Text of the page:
HFX Cookbook: Building a U23 team in Halifax

The CPL is a developmental league, by its own admission. As such, it’s illustrative to look at which sources of Canadian players each team prefers. Forge has Sigma FC and League1 Ontario at its backdoor. Pacific will be paying close attention to the new League 1 BC. Cavalry still enjoys a strong connection to the Foothills. HFX Wanderers are different, though: they have almost no development in their own provinces, instead going through PLSQ, the CF Montreal academy, and the USports draft.

The facts are somewhat more balanced, of course, but the concern is real: the Maritime soccer network has a severe deficiency in youth development. Part of that is the simple matter of a lower population, but it doesn’t help that there are also travel and provincial barriers to organizing semi-pro teams in the area.

Another complication is that the attempts already made to fill these holes rarely bridge the gaps. Soccer Nova Scotia does an admirable job organizing youth soccer, but they’re not mandated to operate at the semi-pro level. The universities in Atlantic Canada are a fantastic showcase for young players, but these high school graduates are (hopefully) committed to their studies, and the USports drafts are open to all clubs across Canada. Despite these two investments in youth soccer, the crucial 16-19 age category sees almost no support at all.

A Wanderers academy has been discussed often by fans, but owner Derek Martin has always been very clear on the subject. He doesn’t believe an academy would produce enough players to be worth the cost — especially since a Wanderers academy would be relatively small, and compete not only with Soccer Nova Scotia and the universities but with MLS academies as well.

The question remains, though: Where will Nova Scotia teens get a chance to play, in a way that keeps them within the Wanderers sphere of influence? The club’s always said that they want at least six local players on the squad by 2026. How do they get there?

Enter, the U23 Wanderers Camp.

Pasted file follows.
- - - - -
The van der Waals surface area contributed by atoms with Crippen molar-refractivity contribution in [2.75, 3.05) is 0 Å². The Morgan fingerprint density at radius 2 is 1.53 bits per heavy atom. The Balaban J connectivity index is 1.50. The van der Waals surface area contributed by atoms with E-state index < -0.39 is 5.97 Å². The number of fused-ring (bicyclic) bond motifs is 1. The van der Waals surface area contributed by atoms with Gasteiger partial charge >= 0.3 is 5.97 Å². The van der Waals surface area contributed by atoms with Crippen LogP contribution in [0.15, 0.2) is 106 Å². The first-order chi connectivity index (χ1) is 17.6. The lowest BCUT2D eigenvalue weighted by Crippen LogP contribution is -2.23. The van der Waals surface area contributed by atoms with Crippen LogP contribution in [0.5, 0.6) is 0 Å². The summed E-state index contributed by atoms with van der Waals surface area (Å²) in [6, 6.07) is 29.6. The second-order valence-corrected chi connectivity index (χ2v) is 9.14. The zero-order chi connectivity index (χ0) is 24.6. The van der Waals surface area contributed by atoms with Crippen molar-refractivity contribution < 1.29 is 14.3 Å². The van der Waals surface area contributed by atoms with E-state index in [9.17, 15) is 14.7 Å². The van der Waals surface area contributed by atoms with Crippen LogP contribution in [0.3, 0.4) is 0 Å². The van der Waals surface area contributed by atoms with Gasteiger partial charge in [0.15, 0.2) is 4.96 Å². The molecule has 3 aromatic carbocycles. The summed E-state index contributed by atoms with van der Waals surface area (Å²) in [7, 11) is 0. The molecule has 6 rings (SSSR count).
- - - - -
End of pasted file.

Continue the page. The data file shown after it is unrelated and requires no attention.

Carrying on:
The idea is to take young local players, recommended by coaches across the region, and have them practice with the Wanderers players and staff. Already that’s a good appetizer, but the spiciest soup will be a schedule of exhibition games for them against international youth teams. Not only will this be a great test of their ability, but it’ll also be a chance for fans to attend, and be introduced to the new prospects themselves.

It’s also a clever way to turn a limitation into an opportunity. The Wanderers’ deal with the City of Halifax only allows them a limited number of games per year on the Wanderers Grounds. But a U23 game could be played for fans in New Brunswick or PEI, and expand the Wanderers’ reach without interfering with city or league obligations.

It does bring up the question, though: what sort of exhibition games are we talking about? Sporting Director Matt Fegan has focused on international teams in his description of the program. We’ve already had Fortuna Düsseldorf send a youth squad to Halifax in the past, and it would be nice to maintain that relationship. Flying in British or Irish teams would be potentially cheaper and shorter than flying a team in from BC! Perhaps Halifax’s distant geography can prove an advantage in this case.

In theory, it sounds like a good solution to multiple problems. And how did the first ID Camp turn out?

Saturday: the cold kept fans away just as effectively as closed doors, but players have a special technique for keeping warm, known as “playing hard”. Photo: Chris Searl

For starters, it was freezing cold on both days of that weekend, but there’s a benefit to playing in November, while students are still in good athletic form. Players were there from all three maritime provinces, many of them teammates playing against each other while Wanderers staff looked on from the side. They were happy to be there, and the game was full of chatter. It’s a bit early to give scouting reports and rosters, though, and the Wanderers themselves have said that they won’t announce the names of attendees until one or two more camps are completed, and prospects who couldn’t make it to the November camp can be properly assessed.

There’s one name, though, who can be announced and assessed: Scott Firth. The Wanderers midfielder (and Halifax local) was released from the main roster at the end of the 2021 season, but at 20 years of age, he’s still younger than some of the invitees. Reports from the Saturday game say that he dominated the pitch, and with that task completed, he served as a linesman for the Sunday match.

Sunday: Brighter skies attracted some attendees, including the author (yellow coat, far right, trying not to pester Stephen Hart). Photo: Anthony Abbott

In an article about bridging gaps and finding ways to solve multiple problems, Firth is yet another example of that approach: by staying tightly integrated with the club, he can provide coaches and invitees with a benchmark to compare the camp against CPL performance levels, and he can still develop his skills in competitive matches where he’ll take on more responsibility.

Competition is the driving force of sport, but the underlying theme of the Wanderers’ development strategy seems to be one of collaboration instead: their U23 program will have benefits for (and receive support from) youth and university soccer organizations, without trying to push them in a direction they don’t want to go. Then, once those benefits finally reach the fans in the form of young local players with professional experience signing Wanderers contracts, the competition can begin in earnest.